ASEAN is a party to the Universal Declaration of Human Rights which includes women as equals. The man who introduced HR into the discussions was not the Aussie PM who likes to promote freedom, but Anwar Ibrahim from a flawed democracy.

The Malaysian PM has deep personal knowledge of the topic having been jailed twice (1999-2004 and 2015-2018) on charges of sodomy believed to have been engineered by his political rivals. He has since been pardoned.

In Melbourne Anwar lobbied Albanese to restart funding of the UN Agency for Palestinian Refugees, suspended after allegations that some workers for the agency took part in the Hamas attack on 7 October. The stoppage has directly impacted women and kids.

Domestic violence in Australia has only recently been recognised as a national scourge. Laws, shelters, police re-training and other measures are now in place, making us a leader in reform.

The curse of DV is also widespread in ASEAN countries, though little discussed because of cultural shame. The Indonesian Ministry of Women’s Empowerment and Child Protection reported 18,000 cases of violence for the first nine months of 2023. Women were almost always the victims.

A national survey by the ministry recorded 18 per cent of married women experiencing physical or sexual violence. Twenty-one per cent reported emotional violence, while a quarter had experienced economic violence where the man exploits his partner’s assets.

Here was a chance for this largely hidden crime to be exposed and discussed in the calm of Melbourne. West Australian scholar and Indonesian speaker Dr Kate O’ Shaughnessy has written that Indonesian law “does not properly address ideological, religious and cultural definitions of gender roles.”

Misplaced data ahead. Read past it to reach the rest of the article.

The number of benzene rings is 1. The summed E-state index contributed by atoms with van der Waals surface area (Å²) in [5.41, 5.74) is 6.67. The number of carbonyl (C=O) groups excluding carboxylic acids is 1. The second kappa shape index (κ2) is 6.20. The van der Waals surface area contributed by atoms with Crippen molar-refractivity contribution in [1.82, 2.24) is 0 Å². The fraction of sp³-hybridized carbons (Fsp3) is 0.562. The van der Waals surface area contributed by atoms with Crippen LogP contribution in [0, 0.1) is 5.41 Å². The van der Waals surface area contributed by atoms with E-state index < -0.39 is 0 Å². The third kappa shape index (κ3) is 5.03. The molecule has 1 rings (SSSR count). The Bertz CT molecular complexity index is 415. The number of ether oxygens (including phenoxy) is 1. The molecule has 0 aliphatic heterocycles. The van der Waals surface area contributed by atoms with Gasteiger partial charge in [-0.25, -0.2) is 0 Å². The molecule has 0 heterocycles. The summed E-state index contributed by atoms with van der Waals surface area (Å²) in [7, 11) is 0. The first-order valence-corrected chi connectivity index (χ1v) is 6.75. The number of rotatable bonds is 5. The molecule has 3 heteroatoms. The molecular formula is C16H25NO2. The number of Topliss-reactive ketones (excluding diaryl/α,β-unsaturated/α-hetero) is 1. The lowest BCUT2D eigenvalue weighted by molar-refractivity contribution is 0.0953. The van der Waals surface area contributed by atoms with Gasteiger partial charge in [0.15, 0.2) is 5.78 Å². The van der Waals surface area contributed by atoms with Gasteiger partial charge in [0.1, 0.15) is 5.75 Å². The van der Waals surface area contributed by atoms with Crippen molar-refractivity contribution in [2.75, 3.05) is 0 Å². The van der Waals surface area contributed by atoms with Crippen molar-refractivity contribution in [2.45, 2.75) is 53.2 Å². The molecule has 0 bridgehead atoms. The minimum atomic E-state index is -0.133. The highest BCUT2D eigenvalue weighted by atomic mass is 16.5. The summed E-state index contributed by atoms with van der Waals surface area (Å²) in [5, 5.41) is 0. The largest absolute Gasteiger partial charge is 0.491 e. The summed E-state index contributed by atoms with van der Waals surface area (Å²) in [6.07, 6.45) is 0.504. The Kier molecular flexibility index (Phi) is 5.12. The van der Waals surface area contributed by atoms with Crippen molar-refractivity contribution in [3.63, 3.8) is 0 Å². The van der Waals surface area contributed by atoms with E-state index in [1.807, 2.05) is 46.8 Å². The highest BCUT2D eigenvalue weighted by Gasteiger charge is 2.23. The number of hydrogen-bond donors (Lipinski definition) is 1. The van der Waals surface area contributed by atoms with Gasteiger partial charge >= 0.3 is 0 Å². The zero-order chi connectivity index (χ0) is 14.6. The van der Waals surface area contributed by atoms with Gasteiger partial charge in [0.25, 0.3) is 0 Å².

At the summit Albanese spruiked an AUD 2 billion fund “to boost trade and two-way investment (focusing on) infrastructure and green-economy transition projects.”

The facility will provide loans, guarantees, equity and insurance for projects that will boost Australian trade and investment in the region. Australia will also give $140 million to a Partnerships for Infrastructure Programme for “governments to deliver projects with expertise such as planning and procurement”.

Women should benefit, but who’ll get the money? Minister Gallagher has already said companies that want government contracts must meet gender equality targets. Only in the Wide Brown – or everywhere?

Also not aired at the ASEAN Summit was pay equality – an issue getting wide coverage in Australia. A UN report on leadership found less than half the women have paid work in Indonesia and adjacent states:

“Women’s share of managerial positions across ASEAN countries remains below parity. With the exception of Laos and the Philippines, women remain underrepresented in management in all countries… representation in middle and senior management is even lower, at 26 per cent.”

Though not on the stage. While the ASEAN Summit delegates in Melbourne were trying to get noticed, US superstar Taylor Swift was sucking out all the available news space in Singapore. Her performances forced fans from elsewhere in ASEAN to travel to the island state that’s earned big money on her success.

While 12 men who think they’re special yarned in Melbourne about their plans to spend public monies, independent Swift sang in Singapore and coined millions. It’s a pity she didn’t make the ASEAN Summit. Then the HR issues she promotes would have been raised to the roofs.